In thrombotic thrombocytopenic purpura (TTP), intravascular platelet aggregation and formation of platelet-rich thrombi impair the microcirculation. TIP plasma has been shown to induce aggregation of normal platelets in vitro. The present study investigates the formation of activated platelet aggregates (aPAg) induced by TTP plasma, with particular attention to their binding to leucocytes (LPAg). Results were compared with the effects of plasmas from normal controls (CTL) and from patients with immune thrombocytopenic purpura (ITP) or thrombosis (THR). Following addition of test plasma to normal whole blood (WB), aPAg and LPAg were assayed by flow cytometry using mAbs against CD41 (platelet marker), CD62p (platelet activation marker) and CD45 (pan-leucocyte marker). Compared to control plasma, TIP plasma was more potent than ITP or THR plasma in increasing aPAg; only TIP plasma significantly promoted leucocyte binding to give increased LPAg. Prior removal of neutrophils (PMN) from WB by beads coated with anti- CD15 mAb largely prevented formation of aPAg and LPAg. However, TTP plasma added to normal platelet-rich plasma significantly increased aPAg, which suggested possible hindrance of aPAg formation by erythrocytes and other leucocytes in PMN-depleted blood. We concluded that TIP plasma was most potent in the induction of aPAg and unique in promoting LPAg formation in WB. Neutrophils, and not other leucocytes, appear to be essential for LPAg formation. Enhanced PMN-platelet interaction in the microcirculation may facilitate platelet adhesion to vessel walls and promote the formation of platelet-rich microthrombi in TTP.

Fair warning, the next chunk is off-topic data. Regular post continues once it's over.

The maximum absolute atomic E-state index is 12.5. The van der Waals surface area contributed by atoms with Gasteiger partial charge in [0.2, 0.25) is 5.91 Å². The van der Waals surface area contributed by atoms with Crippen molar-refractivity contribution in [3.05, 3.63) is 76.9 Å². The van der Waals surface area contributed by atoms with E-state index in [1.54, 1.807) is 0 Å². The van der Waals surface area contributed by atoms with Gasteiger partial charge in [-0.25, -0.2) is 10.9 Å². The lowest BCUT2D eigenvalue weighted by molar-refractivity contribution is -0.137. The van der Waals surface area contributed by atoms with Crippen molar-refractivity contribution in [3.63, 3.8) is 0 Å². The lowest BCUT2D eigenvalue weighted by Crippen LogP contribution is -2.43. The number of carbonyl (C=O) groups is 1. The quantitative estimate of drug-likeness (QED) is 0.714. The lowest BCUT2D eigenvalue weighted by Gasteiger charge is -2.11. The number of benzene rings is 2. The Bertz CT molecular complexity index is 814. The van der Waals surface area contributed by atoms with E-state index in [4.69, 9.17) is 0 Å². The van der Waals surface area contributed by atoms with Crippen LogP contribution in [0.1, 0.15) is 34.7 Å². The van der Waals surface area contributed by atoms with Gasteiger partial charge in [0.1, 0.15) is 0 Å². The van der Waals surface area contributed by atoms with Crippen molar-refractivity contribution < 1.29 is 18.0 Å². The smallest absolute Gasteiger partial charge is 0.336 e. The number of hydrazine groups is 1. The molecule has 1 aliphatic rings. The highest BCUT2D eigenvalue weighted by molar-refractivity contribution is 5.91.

- Activated platelet aggregates
- Platelet activation
- Platelet-neutrophil interaction
ASJC Scopus subject areas